As already mentioned, the i7 875K will also be better if you plan on performing video encoding / transcoding operations. The 875K has Hyper-Threading, allowing your CPU to process 2 threads per core, per cycle. It's almost like having an 8 Core CPU, and Windows will treat it as such.
For direct comparisons though, the i7 875K is more similar to the i7 960 from a performance point of view. Only major difference being the wider memory path on the 960 (Triple Channel).
I would not worry about over-clocking killing off your CPU early neither. As long as you can keep the temperatures within safe limits, the CPU will live on for just as long. The 875K will be better for this because of the unlocked multiplier, and it will save your system RAM taking a pasting. Usually over-clocking the CPU will cause the RAM to over-clock too. Tweaking the multiplier and clock ratio of the CPU can prevent this from happening, and is more desirable (unless you have some RAM you can push to 2.2 Ghz+ or something. The 875K is a fantastic over-clocker - You can get them to 4 Ghz pretty easily.)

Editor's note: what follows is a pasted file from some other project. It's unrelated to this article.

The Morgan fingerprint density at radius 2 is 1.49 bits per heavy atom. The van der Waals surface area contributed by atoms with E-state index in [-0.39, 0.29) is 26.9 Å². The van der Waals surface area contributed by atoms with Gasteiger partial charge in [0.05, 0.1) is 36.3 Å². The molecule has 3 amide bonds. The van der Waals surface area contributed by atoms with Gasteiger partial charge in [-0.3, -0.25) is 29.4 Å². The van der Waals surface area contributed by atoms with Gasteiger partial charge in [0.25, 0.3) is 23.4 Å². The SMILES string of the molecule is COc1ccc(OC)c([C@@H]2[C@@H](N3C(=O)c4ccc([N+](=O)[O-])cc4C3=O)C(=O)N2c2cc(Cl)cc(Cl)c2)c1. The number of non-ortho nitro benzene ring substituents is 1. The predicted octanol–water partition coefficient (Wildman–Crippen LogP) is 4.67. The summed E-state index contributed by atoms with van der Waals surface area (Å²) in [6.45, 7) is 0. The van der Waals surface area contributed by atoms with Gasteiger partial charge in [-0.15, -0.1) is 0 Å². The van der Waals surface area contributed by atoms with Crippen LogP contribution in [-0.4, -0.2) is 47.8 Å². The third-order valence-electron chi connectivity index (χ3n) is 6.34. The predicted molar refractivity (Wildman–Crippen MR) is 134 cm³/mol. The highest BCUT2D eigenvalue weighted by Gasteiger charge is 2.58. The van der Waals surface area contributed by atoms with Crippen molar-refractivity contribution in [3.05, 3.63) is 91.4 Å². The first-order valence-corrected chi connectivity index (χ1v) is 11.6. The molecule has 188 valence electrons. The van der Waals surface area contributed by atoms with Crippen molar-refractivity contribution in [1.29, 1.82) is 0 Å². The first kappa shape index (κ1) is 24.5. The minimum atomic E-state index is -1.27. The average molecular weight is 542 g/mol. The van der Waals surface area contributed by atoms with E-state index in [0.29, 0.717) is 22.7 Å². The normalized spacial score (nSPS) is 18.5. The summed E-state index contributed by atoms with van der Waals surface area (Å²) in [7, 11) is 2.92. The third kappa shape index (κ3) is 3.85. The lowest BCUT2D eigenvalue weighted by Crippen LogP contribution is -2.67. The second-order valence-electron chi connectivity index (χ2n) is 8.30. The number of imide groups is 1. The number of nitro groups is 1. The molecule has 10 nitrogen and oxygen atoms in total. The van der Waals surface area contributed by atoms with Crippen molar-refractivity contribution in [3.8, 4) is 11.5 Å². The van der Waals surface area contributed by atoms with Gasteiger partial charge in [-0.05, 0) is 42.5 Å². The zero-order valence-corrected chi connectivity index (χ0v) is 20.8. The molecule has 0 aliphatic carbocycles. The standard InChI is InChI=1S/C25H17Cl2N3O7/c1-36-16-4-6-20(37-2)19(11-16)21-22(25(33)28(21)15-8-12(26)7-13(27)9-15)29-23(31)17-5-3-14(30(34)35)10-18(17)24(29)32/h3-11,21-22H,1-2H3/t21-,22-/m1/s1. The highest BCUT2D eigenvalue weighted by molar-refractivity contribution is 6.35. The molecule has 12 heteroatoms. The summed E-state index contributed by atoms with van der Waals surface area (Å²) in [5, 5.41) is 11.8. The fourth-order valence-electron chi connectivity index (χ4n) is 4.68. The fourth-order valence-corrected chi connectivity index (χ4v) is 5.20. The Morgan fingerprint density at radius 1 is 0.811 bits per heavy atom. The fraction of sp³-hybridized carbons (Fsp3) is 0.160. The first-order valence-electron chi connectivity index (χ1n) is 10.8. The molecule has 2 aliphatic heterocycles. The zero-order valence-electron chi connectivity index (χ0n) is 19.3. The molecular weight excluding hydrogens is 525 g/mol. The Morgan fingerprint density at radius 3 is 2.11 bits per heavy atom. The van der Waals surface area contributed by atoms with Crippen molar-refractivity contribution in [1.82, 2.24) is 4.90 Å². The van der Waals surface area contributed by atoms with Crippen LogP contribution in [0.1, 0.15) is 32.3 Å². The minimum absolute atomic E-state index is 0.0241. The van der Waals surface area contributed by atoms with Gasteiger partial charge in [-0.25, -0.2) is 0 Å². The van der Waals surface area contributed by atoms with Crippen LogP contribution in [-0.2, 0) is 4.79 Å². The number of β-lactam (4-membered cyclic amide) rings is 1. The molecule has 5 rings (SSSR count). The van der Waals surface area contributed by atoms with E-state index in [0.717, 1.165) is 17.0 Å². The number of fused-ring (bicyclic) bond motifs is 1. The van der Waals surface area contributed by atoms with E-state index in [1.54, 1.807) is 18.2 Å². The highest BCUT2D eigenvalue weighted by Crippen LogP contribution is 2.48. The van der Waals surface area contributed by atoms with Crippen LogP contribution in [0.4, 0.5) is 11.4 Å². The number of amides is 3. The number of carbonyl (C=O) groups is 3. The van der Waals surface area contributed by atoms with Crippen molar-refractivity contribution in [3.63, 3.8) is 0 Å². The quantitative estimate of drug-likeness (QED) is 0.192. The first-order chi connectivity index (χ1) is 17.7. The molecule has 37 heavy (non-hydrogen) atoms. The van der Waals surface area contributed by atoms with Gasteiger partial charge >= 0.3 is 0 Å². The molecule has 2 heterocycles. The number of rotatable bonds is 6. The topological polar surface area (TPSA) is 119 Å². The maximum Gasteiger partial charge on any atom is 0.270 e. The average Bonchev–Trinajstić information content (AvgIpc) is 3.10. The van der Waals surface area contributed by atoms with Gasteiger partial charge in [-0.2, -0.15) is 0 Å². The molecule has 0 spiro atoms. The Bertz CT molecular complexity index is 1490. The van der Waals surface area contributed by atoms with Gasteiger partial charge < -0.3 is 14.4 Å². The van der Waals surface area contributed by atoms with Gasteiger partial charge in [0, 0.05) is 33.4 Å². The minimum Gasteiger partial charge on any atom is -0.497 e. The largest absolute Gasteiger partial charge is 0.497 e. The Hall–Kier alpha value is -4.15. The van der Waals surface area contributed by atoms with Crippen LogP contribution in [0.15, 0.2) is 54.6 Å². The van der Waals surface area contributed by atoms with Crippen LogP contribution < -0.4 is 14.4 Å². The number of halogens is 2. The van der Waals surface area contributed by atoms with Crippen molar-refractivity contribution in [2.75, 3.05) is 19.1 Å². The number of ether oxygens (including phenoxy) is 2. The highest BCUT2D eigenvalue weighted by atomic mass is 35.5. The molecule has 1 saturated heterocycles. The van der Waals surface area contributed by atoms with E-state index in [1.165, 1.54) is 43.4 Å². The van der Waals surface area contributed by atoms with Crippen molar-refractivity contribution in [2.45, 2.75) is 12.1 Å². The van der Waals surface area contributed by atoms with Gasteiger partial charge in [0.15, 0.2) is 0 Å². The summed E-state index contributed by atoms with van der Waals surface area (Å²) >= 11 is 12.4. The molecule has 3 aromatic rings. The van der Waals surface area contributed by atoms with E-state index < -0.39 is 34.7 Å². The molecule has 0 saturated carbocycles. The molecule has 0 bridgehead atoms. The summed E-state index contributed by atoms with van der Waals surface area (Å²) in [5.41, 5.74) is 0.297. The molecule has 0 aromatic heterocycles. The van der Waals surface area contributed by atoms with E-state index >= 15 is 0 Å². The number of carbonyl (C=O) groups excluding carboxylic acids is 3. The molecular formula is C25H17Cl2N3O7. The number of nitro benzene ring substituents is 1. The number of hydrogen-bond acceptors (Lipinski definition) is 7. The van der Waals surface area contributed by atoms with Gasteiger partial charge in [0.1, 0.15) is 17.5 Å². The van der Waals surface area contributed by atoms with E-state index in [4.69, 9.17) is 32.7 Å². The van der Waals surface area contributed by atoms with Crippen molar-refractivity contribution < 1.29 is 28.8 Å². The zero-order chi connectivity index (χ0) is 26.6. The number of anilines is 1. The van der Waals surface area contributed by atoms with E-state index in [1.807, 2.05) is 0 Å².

Intel do have some new CPU goodness due out in weeks, and it's widely anticipated to be very good. You might want to wait.
As for 6 Cores - You are right about them being of limited use in gaming, but they ex-cell really well in wildly multi-threaded programs . Intel's processors on a clock-per-clock basis are better than AMD's, but it does not mean AMD's 6-Core CPU's are bad at all. Many people are attracted to AMD's CPU's because of the lower platform costs overall. You seen how cheap an AM3 motherboard is compared to an i5/7 compatible one?
AMD's 6 Core Phenom is about as fast as Intel's quad core i5 line-up in the real world. I would lean towards a 6-Core Phenom 1055T for the same money as an i5 760 personally, but each to their own.
The Piledriver Beast - AMD FX-8350 | Gigabyte 990FXA-UD5 | 16GB Elite Group DDR3 1600 | Tri-Crossfire R9 280X | Crucial 512GB M550 SSD